In addition to getting back to regular aerobic exercise, your Physical Therapist will teach you specific strengthening and stretching exercises to help your back. Your hip range of motion and strength is particularly important in helping your back function properly, so the Physical Therapist will assess your hips and lower body alignment to demonstrate the ideal strength and mobility exercises for your individual needs. These types of exercises address tightness, weaknesses, and side-to-side imbalances.
Your ‘core’ muscles are located around your abdomen and trunk. They help maintain flexible (not rigid) stability in this area. These muscles also ensure efficient load transfer to the lower back and the entire spine. Maintaining adequate core strength is important for anyone, but particularly for those with low back pain. Some patients with chronic back pain unintentionally ‘overuse’ or inappropriately use their core muscles, and this can be more detrimental to someone with back pain than an individual who is not regularly active. Your Physical Therapist will check your core activation and strength to teach you how to appropriately and efficiently use your core muscles to support your spine during daily activities. A key aspect of therapy will be teaching you how to move without holding your breath to allow you to engage these muscles efficiently and with less pain. Remember that your back is anatomically designed to withstand the loads of everyday life such as bending, twisting, jumping, and lifting heavy objects. Your Physical Therapist will educate you on proper postural movements to ensure you are taking the right steps to optimize your back’s abilities.
If you have severe back pain, the Physical Therapist may choose to work with you in a pool or encourage you to do exercises in a pool on your own. Physical Therapy performed in water puts less stress on your low back, and the buoyancy allows you to move more easily during exercise. Clients consistently report how much easier it feels to move their back when they are in the water.
It is well known that other factors can drastically affect your chances of getting low back pain and also how quickly you heal from your discomfort. As mentioned previously, people who smoke have both a higher risk of experiencing low back pain and recovering from it more slowly, as smoking decreases the blood supply to tissues and bones. Decreased blood flow leaves tissue vulnerable to injury, accelerates degeneration, and delays healing. Your Physical Therapist will encourage you to stop smoking if you currently smoke. Even temporarily quitting while you are addressing your back pain helps, but quitting for good is highly recommended.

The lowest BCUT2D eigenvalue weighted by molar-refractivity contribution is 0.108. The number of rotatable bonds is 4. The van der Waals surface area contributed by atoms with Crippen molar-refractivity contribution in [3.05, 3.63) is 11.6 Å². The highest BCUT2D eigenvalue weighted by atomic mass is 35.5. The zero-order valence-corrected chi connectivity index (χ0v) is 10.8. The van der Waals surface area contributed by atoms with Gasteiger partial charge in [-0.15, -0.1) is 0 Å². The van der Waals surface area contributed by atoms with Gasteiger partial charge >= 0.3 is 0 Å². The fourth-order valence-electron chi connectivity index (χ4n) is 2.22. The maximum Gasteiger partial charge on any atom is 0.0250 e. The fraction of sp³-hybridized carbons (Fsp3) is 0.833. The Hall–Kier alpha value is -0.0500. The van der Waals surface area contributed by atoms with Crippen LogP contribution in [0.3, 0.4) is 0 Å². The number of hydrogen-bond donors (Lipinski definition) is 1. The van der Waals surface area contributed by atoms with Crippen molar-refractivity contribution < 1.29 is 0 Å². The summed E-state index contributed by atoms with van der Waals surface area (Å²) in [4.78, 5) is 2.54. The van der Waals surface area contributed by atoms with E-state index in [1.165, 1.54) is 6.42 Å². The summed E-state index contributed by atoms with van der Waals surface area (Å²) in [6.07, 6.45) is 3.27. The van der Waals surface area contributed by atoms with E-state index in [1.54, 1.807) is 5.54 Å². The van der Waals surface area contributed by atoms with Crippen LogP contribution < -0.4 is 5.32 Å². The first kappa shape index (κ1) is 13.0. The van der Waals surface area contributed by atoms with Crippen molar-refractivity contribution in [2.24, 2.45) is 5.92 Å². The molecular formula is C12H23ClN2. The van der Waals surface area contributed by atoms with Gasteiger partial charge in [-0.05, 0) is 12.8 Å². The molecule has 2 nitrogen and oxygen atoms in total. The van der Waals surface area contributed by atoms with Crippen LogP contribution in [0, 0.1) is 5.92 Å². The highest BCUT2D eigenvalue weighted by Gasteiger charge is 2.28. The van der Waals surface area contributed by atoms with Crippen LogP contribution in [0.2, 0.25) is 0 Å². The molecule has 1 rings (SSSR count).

Apprehensions, emotions, and personal beliefs also heavily influence the experience of back pain and the recovery trajectory. If you believe your back is unstable, fragile, or undergoing degenerative changes, it will be hard to trust that guided movement is safe. Furthermore, if someone in your family has lived with horrible back pain, you may be inclined to believe that this is also your fate. This is another factor that can influence your experience. In addition, if you have experienced back pain and recovered from it, you may feel similar sensations and discomfort again if you experience emotional trauma, loss, or anxiety. Your Physical Therapist is aware of these factors and may perform additional assessments to determine if your pain is being created by the brain, rather than in response to tissue damage. In either case, your Physical Therapist knows the pain you experience is real and that you are not suffering from intangible pain. Treatment approaches for centralized (or nociplastic) pain may be targeted at restoring your sense of safety, exploring your beliefs about your back pain in a non-judgemental way, and possibly getting you additional support to help process the emotional strain.
Being overweight can also affect your lower back, particularly if you carry your weight around your abdomen. This indicates a higher body fat percentage and therefore higher systemic inflammation. If appropriate, your Physical Therapist will encourage you to lose weight and modify your eating, sleep, and exercise patterns, which will help you recover more quickly and avoid future flare-ups.